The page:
Here in Santa Fe, NM at the Tellington TTouch CELLebration I’ve been privileged to be present at a number of awe-inspiring presentations highlighting the variety of applications of Tellington TTouch in therapeutic settings around the world.
Four action-packed days of interactive animal activities and multi-media presentations have my head spinning with new ideas. Luckily, there has been time to squeeze in some socializing with many folks I’ve previously known only via teleconference and email, and to enjoy the wonders of Santa Fe, NM.
Over the next few weeks I hope to share with you the most striking examples of the use of touch and Tellington TTouch in therapeutic community service. Needless to say, horses will figure prominently.
Ella Bittel, DVM, of Spirits in Transition gave one of the most powerful presentations this week. A holistic veterinarian born and educated in Germany, Ella works in many holistic modalities including veterinary acupuncture and chiropractic, cranio-sacral work, homeopathy, TTOUCH and energy medicine techniques.
But when Ella’s beloved dog Momo neared the end of her life, Ella realized that neither traditional veterinary training nor complementary veterinary education prepares a vet to support an animal in dying naturally.
Particularly in the Western world, where we have almost a taboo against aging and dying, the modern trend of the avoidance of death and all its attendant aspects leaves us helpless at a time when we most need support: when our loved ones are dying. Many argue that this lack of preparation and support can contribute to the tendency to euthanize animals when it may be unnecessary. This in turn may cause a host of traumatic feelings which can follow us for quite a long time. It is Ella’s assertion that we often (but not always) euthanize our animals unnecessarily early in the dying process for many reasons, among which are:
1) unspoken Western taboos against aging and dying, which promote ignorance of and anguish over the process of dying
2) misinterpretation of the physiological signs of the process of dying, which can cause us to rush to euthanize rather than to treat palliatively, allowing an animal to die peacefully in its own way, and
3) our feelings of helplessness and pain and loss can cause us to overlook our animals’ great will to continue the dying process naturally as a part of their life cycle.
Ella put it so beautifully when she said,
Just like birth, the dying process is of inherent value and an important part of an individual’s journey
and that we and our animals would benefit from our treating the process as a natural part of life. Her experiences with Momo led Ella to specialize in animal hospice care, creating weekend seminars and online classes for those interested in alternatives to euthanasia in the form of palliative end-of-life care for their animal companions.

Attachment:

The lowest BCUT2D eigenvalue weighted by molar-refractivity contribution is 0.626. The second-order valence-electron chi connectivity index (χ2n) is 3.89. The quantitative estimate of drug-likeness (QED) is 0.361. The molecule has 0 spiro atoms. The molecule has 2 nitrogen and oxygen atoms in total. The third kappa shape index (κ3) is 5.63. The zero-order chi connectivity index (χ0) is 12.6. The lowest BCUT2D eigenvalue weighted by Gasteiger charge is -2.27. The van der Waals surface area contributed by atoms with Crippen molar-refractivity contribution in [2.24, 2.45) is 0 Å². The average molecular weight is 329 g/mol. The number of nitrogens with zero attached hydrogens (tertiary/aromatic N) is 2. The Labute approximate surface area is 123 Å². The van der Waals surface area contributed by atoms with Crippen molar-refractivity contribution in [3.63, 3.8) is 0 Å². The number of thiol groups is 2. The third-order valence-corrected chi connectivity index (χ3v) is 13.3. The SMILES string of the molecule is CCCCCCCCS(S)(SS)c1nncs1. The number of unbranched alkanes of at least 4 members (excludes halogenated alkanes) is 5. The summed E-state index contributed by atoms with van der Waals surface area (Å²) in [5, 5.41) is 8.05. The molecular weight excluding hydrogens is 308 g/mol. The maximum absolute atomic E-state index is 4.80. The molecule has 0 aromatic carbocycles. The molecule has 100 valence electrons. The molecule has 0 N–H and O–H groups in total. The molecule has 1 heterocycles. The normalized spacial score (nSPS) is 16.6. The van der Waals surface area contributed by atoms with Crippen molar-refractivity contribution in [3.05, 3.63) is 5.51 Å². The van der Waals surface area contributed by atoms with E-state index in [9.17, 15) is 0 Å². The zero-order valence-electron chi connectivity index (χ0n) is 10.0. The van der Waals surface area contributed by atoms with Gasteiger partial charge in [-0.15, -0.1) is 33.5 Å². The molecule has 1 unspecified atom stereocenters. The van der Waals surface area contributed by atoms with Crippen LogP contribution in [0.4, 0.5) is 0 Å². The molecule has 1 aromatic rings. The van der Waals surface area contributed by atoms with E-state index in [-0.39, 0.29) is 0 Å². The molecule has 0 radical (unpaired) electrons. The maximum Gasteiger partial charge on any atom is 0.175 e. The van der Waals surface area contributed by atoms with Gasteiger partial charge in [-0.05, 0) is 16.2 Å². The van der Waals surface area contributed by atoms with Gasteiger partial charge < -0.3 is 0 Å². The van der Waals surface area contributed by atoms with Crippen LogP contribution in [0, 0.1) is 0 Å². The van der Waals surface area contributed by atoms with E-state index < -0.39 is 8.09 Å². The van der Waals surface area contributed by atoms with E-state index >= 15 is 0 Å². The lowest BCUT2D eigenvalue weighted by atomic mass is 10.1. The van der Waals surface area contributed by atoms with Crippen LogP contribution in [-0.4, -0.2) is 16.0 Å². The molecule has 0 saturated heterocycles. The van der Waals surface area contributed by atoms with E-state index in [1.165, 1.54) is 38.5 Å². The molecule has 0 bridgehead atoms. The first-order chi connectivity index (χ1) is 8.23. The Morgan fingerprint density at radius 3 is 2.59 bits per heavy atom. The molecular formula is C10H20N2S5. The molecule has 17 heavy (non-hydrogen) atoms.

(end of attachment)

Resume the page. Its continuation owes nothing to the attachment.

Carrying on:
Ella’s vision is for a nation- and worldwide support network of resources for people who are caring caring for a dying animal. You can visit Ella’s site to learn more about her passion for hospice care for animal loved ones at Spirits in Transition.
As I often find myself saying here, so what does this have to do with horses?
This is a request, a call to action if you will. I need information. Ella’s work and research has primarily been with companion animals. Yet every day horse lovers are faced with the same decisions companion animal owners face: how should I allow my animal to die?
My question to you is this:
In your history as a horse owner, have you ever considered euthanizing or been advised by a veterinarian to euthanize a horse but chosen not to do so, only to have that horse turn around, live for any period of time, and die naturally* and peacefully?
If you have experienced this, please either respond here or email me privately. The process of gathering data on this topic is made difficult by the delicate nature of the subject. I would be so grateful to anyone willing to share their story.
As I leave this subject for now, I’d like to point out to you an article, Leaving this Life, in Rhythm with Nature, written by Ella about the natural death of a horse I knew, Sunny, loved by Sandy Rakowitz of One Heart Healing Center in Charlottesville, VA.
* A natural death is a death that results from a natural disease process, one that entails neither needless pain nor extraneous human intervention beyond palliative care.
© 2009 enlightened horsemanship through touch and Kim Cox Carneal